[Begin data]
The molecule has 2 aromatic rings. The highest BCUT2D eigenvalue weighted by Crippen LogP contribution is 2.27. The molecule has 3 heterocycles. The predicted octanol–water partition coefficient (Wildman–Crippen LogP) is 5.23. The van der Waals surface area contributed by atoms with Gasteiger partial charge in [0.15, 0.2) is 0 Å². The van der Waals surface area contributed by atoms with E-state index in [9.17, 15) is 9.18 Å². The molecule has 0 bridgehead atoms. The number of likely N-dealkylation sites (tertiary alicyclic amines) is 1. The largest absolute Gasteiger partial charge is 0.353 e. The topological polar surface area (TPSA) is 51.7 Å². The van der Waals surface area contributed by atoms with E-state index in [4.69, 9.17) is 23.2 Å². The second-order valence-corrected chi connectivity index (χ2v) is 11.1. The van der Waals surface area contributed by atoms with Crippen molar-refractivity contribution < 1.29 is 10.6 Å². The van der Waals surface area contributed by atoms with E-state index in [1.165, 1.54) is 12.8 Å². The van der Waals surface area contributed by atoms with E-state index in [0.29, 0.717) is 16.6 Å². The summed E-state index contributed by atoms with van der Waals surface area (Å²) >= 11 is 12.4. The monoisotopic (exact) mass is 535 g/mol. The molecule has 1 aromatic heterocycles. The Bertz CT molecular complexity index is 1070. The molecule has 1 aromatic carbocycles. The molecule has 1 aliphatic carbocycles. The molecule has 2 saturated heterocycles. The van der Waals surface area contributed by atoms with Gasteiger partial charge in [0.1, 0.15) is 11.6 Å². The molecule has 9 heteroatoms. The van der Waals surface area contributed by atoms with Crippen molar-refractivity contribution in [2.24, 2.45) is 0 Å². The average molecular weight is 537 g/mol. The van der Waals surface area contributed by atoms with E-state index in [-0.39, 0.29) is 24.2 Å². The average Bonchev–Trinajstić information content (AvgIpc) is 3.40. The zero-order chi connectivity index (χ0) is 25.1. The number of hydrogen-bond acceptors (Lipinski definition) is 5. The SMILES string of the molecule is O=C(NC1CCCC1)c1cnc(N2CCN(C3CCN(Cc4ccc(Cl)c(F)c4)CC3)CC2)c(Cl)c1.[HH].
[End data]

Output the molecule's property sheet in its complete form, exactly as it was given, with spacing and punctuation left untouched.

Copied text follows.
The molecule has 2 aromatic rings. The highest BCUT2D eigenvalue weighted by Crippen LogP contribution is 2.27. The molecule has 3 heterocycles. The predicted octanol–water partition coefficient (Wildman–Crippen LogP) is 5.23. The van der Waals surface area contributed by atoms with Gasteiger partial charge in [0.15, 0.2) is 0 Å². The van der Waals surface area contributed by atoms with E-state index in [9.17, 15) is 9.18 Å². The molecule has 0 bridgehead atoms. The number of likely N-dealkylation sites (tertiary alicyclic amines) is 1. The largest absolute Gasteiger partial charge is 0.353 e. The topological polar surface area (TPSA) is 51.7 Å². The van der Waals surface area contributed by atoms with E-state index in [4.69, 9.17) is 23.2 Å². The second-order valence-corrected chi connectivity index (χ2v) is 11.1. The van der Waals surface area contributed by atoms with Crippen molar-refractivity contribution < 1.29 is 10.6 Å². The van der Waals surface area contributed by atoms with E-state index in [1.165, 1.54) is 12.8 Å². The van der Waals surface area contributed by atoms with E-state index in [0.29, 0.717) is 16.6 Å². The summed E-state index contributed by atoms with van der Waals surface area (Å²) >= 11 is 12.4. The monoisotopic (exact) mass is 535 g/mol. The molecule has 1 aromatic heterocycles. The Bertz CT molecular complexity index is 1070. The molecule has 1 aromatic carbocycles. The molecule has 1 aliphatic carbocycles. The molecule has 2 saturated heterocycles. The van der Waals surface area contributed by atoms with Gasteiger partial charge in [0.1, 0.15) is 11.6 Å². The molecule has 9 heteroatoms. The van der Waals surface area contributed by atoms with Crippen molar-refractivity contribution in [2.24, 2.45) is 0 Å². The average molecular weight is 537 g/mol. The van der Waals surface area contributed by atoms with E-state index in [-0.39, 0.29) is 24.2 Å². The average Bonchev–Trinajstić information content (AvgIpc) is 3.40. The zero-order chi connectivity index (χ0) is 25.1. The number of hydrogen-bond acceptors (Lipinski definition) is 5. The SMILES string of the molecule is O=C(NC1CCCC1)c1cnc(N2CCN(C3CCN(Cc4ccc(Cl)c(F)c4)CC3)CC2)c(Cl)c1.[HH].